SSH Host Key Checking

One of the things that’s always annoyed me, but not to such a degree that I’ve felt compelled to expend any effort “fixing” it, is the prompt that I get every time I SSH to a machine that I haven’t connected to before. It looks a little something like this:

The authenticity of host 'host.domain.tld (192.168.1.16)' can't be established.
RSA key fingerprint is 58:3d:dc:39:b3:5c:44:0b:ah:9b:7d:01:8e:f2:f8:77.
Are you sure you want to continue connecting (yes/no)?

Because it’s not a huge deal to type “yes” to create the connection, I’ve never cared enough to really look into it.

This morning, though, I was trying to do a pull from one of my git repositories only to find that the server signature had changed and my connection was terminated. As far as I know, the only way to re-establish a connection terminated for this reason is to remove that server from my list of known hosts. To do so I usually crack open my ~/.ssh/known_hosts file, find the line that begins with the host name of the server I’m trying to connect to and delete that line. The next time I try to connect, the server is added back to the file (after typing “yes” again).

Unfortunately, I was working on my Linux machine this morning and I got an unpleasant surprise when I opened my ~/.ssh/known_hosts file. Ubuntu, unlike every other Unix flavor I’ve worked with/in, encrypts the contents of that file. That meant I couldn’t find the line for the particular server whose signature changed for the purpose of surgical deletion. To reset that server as a known host, I’d have to delete the entire contents of the file. I connect to a number of servers and this has become a big file; I didn’t want to have to type “yes” that many times so a “fixing” the annoyance took on a greater urgency.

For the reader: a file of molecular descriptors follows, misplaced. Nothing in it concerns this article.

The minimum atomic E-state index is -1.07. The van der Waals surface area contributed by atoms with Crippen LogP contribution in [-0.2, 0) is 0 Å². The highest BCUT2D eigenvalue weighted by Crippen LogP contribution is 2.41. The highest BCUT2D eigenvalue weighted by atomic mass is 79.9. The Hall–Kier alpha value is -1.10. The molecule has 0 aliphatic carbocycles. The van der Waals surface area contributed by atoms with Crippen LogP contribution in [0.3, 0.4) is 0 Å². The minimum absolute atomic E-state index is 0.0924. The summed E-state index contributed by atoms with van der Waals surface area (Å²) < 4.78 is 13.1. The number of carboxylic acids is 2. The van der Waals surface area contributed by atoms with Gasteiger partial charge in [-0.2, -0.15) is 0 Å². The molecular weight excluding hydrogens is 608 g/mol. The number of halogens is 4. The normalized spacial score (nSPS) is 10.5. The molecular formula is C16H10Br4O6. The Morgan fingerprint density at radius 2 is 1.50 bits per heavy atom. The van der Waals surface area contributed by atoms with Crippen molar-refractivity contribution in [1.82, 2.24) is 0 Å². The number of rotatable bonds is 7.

This is when it’s really handy to work with a Linux sys admin. He heard me expressing my annoyance in a semi-colorful manner and told me to just shut off the authentication prompt. Hearing the ability to kill two birds with one stone, I did a quick search, then cracked open my SSH config file (/etc/ssh/ssh_config) and edited the following line:

# StrictHostKeyChecking ask

I uncommented the line and changed the value to “no” and I’m no longer prompted when connecting to new machines. Now it’s safe to clear my known_hosts file without bother. I do still get a warning that a new host has been added to my file (which is nice), but no interaction is required.

Subscribe2 Comments on SSH Host Key Checking

  1. Matt Schinckel said...

    On my OS X machine, it was /etc/ssh_config, not /etc/ssh/ssh_config.

    And, you can also set it in ~/.ssh/config, if you aren’t an admin on the machine you are working on. Without the # at the start, of course.

  2. Rob Wilkerson said...

    Yep, I should have mentioned that. At the time I wrote this, I was working on my Ubuntu box so I wrote using that path. Thanks for clarifying.

    Actually, on my OS X machine (10.5.x) there are a couple of ssh_config files: one is in /private/etc/ssh_config (that’s the one I changed) and there’s another in /opt/local/etc/ssh/ssh_config. The latter directory is created and used by MacPorts installs, so I left it alone. I’m assuming MacPorts uses that SSH executable for downloading packages.